This post demonstrates how effective and informative Google forms can be when planning a presentation and delivering a presentation.
A few months ago, Kern Kelley, Alice Barr, Sarah Sutter, and I were asked to be part of a presentation in front of 800 MLTI students at a student conference on the University of Maine campus. After several sessions on SKYPE (opens in new tab) and planning with conference organizer Jim Moulton, the 5 of us, were going to present to an auditorium of 800 participants in an interactive fashion. How can 800 participants interact with the presentation? With Google online tools! Wait a minute! We know we have a hard time when we get 20 students in a classroom using a wireless access point in one room, we freeze up, have slow speeds getting to a website, but with 800, oh my!
Jim assured us that the University of Maine would get their best thinkers and doers working on this. Dr. Bruce Seegee and the fine engineers from CISCO took on this mission and would actually join us in the session to watch the bandwidth use and troubleshoot, if necessary. This would be a perfect opportunity for all the conference participants to observe what happens behind the scenes to make things work at their schools and for all to see that when using technology we always have a backup plan.
Our presentation was the final session at the end of a very busy and productive day. What follows is the information we gathered prior to the presentation. This demonstrates the scope of our project and the power of google forms to gather real time data. (I am happy to report that we were able to get all 800 students on the network during our presentation. We were able to collect real time data during the presentation while students filled in the google form (survey) and we presented the data as it was collected. Our students truly saw the power of the network.)
Our session was titled :
Block 3 - Only Google is big enough - Everyone, all together, one room, one session!
- In 2009 Good Questions are More Powerful Than Good Answers - Google Super Session (Alice Barr - Yarmouth High School; Kern Kelley - MSAD #48; Cheryl Oakes - Wells Ogunquit CSD; Sarah Sutter - Wiscasset High School)Maine's own team of Google certified educators will be leading the whole gang through a series of activities that will demonstrate the power of the Google Toolset. Sure, we all use Google, but wait till you see what you can do when you understand how to leverage Google's power to go beyond getting answers and learn how to use Google to ask your own thoughtful questions of people in your class, in your school, around your state, or even around the world!
As part of the preparation, the five of us, created a series of questions in a Google Form, and sent the questions out to our worldwide networks, in 10 days we collected information from all our personal networks, and after some clamoring this information is published for all to share and use. Thank you to all who participated in our survey. We hope you will create a survey that we can participate in at some point in the future.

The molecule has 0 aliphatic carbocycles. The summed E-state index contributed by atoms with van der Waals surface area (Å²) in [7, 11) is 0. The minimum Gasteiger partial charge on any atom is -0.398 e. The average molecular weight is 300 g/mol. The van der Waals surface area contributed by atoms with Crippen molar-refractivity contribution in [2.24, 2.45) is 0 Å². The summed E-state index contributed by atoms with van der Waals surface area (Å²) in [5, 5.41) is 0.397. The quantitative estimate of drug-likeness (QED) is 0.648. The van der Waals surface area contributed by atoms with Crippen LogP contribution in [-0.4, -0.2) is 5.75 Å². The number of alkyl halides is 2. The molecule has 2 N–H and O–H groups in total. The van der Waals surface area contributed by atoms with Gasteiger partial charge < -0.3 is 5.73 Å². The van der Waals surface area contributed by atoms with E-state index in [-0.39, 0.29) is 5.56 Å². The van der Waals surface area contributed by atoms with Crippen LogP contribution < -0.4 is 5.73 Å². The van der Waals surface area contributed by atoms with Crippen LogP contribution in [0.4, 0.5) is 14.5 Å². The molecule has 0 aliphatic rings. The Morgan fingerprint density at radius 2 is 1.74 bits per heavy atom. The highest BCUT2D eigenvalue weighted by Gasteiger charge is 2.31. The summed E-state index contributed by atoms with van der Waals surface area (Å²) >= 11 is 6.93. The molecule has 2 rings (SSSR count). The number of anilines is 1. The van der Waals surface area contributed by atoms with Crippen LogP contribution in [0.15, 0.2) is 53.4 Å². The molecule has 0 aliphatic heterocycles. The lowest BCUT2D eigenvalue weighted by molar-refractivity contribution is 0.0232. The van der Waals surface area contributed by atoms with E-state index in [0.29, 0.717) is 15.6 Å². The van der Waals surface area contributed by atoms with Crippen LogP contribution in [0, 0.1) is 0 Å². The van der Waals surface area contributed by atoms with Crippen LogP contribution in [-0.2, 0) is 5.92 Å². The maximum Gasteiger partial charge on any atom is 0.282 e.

As we participate in the upcoming NECC conference in Washington, DC June 28 to July 1, 2009, let this kind of collaboration be an inspiration to you and act as a reminder, no matter how valuable face to face connections, our virtual connections can be equally informative and interactive. Create your own collaborative interactive survey and let the world provide the data.
Here are the data points distributed on the global map.
We had over 550 respondents answer our survey. You can see the points on the map indicating the participation that spread throughout the world. Our personal learning networks reach far and wide. A take away points:
- Collaboration is a tool which will leverage the learning and opportunities for our students.
- The data we collected will serve to make our students more global and appreciative of the power of all of us versus the power of one individual.
- The process of collecting the data is viable for all types of projects.
Here are the questions:
The survey is no longer available for more responses! Please check out the data that you were part of in this collection! YOU now are part of this historical collection.
- How many hours a day do you spend at school for academics?
- How many days a week do you go to school?
- What time does school start for you in the morning?
- What time do you get out of school at the end of the day?
- What would be your ideal time to start school?
- What would be your ideal time to end your school day?
- Do you attend tutoring or other academic content classes outside of the school day?
- If Yes, how many hours do you spend in this additional class each week?
- Are sports or other club activities available outside the school day at your school?
- If sports or other activities are available at your school, when do they occur?
- Does your country provide free public education?
- At what age do children begin formal schooling in your country?
- At what age does public education typically end in your country?
- Where is your school?